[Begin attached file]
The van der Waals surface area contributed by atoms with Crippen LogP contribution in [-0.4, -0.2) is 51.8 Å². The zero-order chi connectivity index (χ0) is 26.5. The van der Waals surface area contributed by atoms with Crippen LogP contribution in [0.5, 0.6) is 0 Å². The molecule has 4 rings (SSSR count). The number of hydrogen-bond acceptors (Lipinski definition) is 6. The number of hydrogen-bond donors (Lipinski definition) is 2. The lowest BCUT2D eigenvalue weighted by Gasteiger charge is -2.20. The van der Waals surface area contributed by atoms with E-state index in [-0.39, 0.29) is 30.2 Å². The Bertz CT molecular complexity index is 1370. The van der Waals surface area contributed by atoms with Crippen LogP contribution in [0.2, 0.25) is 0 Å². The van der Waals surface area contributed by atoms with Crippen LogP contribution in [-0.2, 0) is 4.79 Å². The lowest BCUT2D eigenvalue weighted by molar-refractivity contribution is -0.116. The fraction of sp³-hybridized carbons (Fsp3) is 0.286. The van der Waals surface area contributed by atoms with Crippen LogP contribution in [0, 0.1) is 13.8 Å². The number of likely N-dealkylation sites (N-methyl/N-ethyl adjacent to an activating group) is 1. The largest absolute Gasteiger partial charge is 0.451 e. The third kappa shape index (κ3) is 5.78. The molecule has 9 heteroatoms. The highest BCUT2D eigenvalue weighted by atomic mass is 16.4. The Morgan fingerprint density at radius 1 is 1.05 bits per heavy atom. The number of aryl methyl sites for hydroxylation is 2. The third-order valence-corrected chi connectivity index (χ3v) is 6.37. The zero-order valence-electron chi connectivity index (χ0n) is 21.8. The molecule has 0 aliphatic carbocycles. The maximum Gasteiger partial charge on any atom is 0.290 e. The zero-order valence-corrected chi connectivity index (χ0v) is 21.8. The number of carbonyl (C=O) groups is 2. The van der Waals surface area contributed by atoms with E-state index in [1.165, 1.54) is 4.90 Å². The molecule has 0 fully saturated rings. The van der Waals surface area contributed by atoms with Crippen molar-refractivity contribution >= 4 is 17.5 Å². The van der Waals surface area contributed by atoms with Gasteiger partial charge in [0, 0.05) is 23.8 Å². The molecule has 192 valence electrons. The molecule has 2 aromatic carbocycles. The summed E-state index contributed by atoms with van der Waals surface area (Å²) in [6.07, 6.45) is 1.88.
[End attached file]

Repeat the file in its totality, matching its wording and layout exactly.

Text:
The van der Waals surface area contributed by atoms with Crippen LogP contribution in [-0.4, -0.2) is 51.8 Å². The zero-order chi connectivity index (χ0) is 26.5. The van der Waals surface area contributed by atoms with Crippen LogP contribution in [0.5, 0.6) is 0 Å². The molecule has 4 rings (SSSR count). The number of hydrogen-bond acceptors (Lipinski definition) is 6. The number of hydrogen-bond donors (Lipinski definition) is 2. The lowest BCUT2D eigenvalue weighted by Gasteiger charge is -2.20. The van der Waals surface area contributed by atoms with E-state index in [-0.39, 0.29) is 30.2 Å². The Bertz CT molecular complexity index is 1370. The van der Waals surface area contributed by atoms with Crippen LogP contribution in [0.2, 0.25) is 0 Å². The van der Waals surface area contributed by atoms with Crippen LogP contribution in [-0.2, 0) is 4.79 Å². The lowest BCUT2D eigenvalue weighted by molar-refractivity contribution is -0.116. The fraction of sp³-hybridized carbons (Fsp3) is 0.286. The van der Waals surface area contributed by atoms with Crippen LogP contribution in [0, 0.1) is 13.8 Å². The number of likely N-dealkylation sites (N-methyl/N-ethyl adjacent to an activating group) is 1. The largest absolute Gasteiger partial charge is 0.451 e. The third kappa shape index (κ3) is 5.78. The molecule has 9 heteroatoms. The highest BCUT2D eigenvalue weighted by atomic mass is 16.4. The Morgan fingerprint density at radius 1 is 1.05 bits per heavy atom. The number of aryl methyl sites for hydroxylation is 2. The third-order valence-corrected chi connectivity index (χ3v) is 6.37. The zero-order valence-electron chi connectivity index (χ0n) is 21.8. The molecule has 0 aliphatic carbocycles. The maximum Gasteiger partial charge on any atom is 0.290 e. The zero-order valence-corrected chi connectivity index (χ0v) is 21.8. The number of carbonyl (C=O) groups is 2. The van der Waals surface area contributed by atoms with E-state index in [1.165, 1.54) is 4.90 Å². The molecule has 0 fully saturated rings. The van der Waals surface area contributed by atoms with Crippen molar-refractivity contribution >= 4 is 17.5 Å². The van der Waals surface area contributed by atoms with Gasteiger partial charge in [0, 0.05) is 23.8 Å². The molecule has 192 valence electrons. The molecule has 2 aromatic carbocycles. The summed E-state index contributed by atoms with van der Waals surface area (Å²) in [6.07, 6.45) is 1.88.